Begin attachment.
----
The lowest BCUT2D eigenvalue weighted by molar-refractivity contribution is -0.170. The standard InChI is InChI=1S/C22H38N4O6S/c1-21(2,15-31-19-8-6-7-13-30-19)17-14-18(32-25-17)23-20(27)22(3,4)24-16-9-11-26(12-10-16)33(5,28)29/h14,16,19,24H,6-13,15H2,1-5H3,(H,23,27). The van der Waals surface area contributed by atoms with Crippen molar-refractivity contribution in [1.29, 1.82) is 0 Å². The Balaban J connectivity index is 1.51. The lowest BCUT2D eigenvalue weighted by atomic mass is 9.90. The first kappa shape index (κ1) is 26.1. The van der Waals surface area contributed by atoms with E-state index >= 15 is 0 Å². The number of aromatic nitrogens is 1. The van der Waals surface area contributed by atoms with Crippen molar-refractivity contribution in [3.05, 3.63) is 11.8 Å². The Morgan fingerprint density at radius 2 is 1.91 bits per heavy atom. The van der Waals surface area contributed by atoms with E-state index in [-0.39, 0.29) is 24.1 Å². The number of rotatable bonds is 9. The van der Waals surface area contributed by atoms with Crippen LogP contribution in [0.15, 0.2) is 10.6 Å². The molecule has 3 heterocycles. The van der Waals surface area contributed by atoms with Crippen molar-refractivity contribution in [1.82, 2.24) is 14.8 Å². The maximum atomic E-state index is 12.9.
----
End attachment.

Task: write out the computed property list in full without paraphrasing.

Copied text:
The lowest BCUT2D eigenvalue weighted by molar-refractivity contribution is -0.170. The standard InChI is InChI=1S/C22H38N4O6S/c1-21(2,15-31-19-8-6-7-13-30-19)17-14-18(32-25-17)23-20(27)22(3,4)24-16-9-11-26(12-10-16)33(5,28)29/h14,16,19,24H,6-13,15H2,1-5H3,(H,23,27). The van der Waals surface area contributed by atoms with Crippen molar-refractivity contribution in [1.29, 1.82) is 0 Å². The Balaban J connectivity index is 1.51. The lowest BCUT2D eigenvalue weighted by atomic mass is 9.90. The first kappa shape index (κ1) is 26.1. The van der Waals surface area contributed by atoms with E-state index >= 15 is 0 Å². The number of aromatic nitrogens is 1. The van der Waals surface area contributed by atoms with Crippen molar-refractivity contribution in [3.05, 3.63) is 11.8 Å². The Morgan fingerprint density at radius 2 is 1.91 bits per heavy atom. The van der Waals surface area contributed by atoms with E-state index in [-0.39, 0.29) is 24.1 Å². The number of rotatable bonds is 9. The van der Waals surface area contributed by atoms with Crippen LogP contribution in [0.15, 0.2) is 10.6 Å². The molecule has 3 heterocycles. The van der Waals surface area contributed by atoms with Crippen molar-refractivity contribution in [1.82, 2.24) is 14.8 Å². The maximum atomic E-state index is 12.9.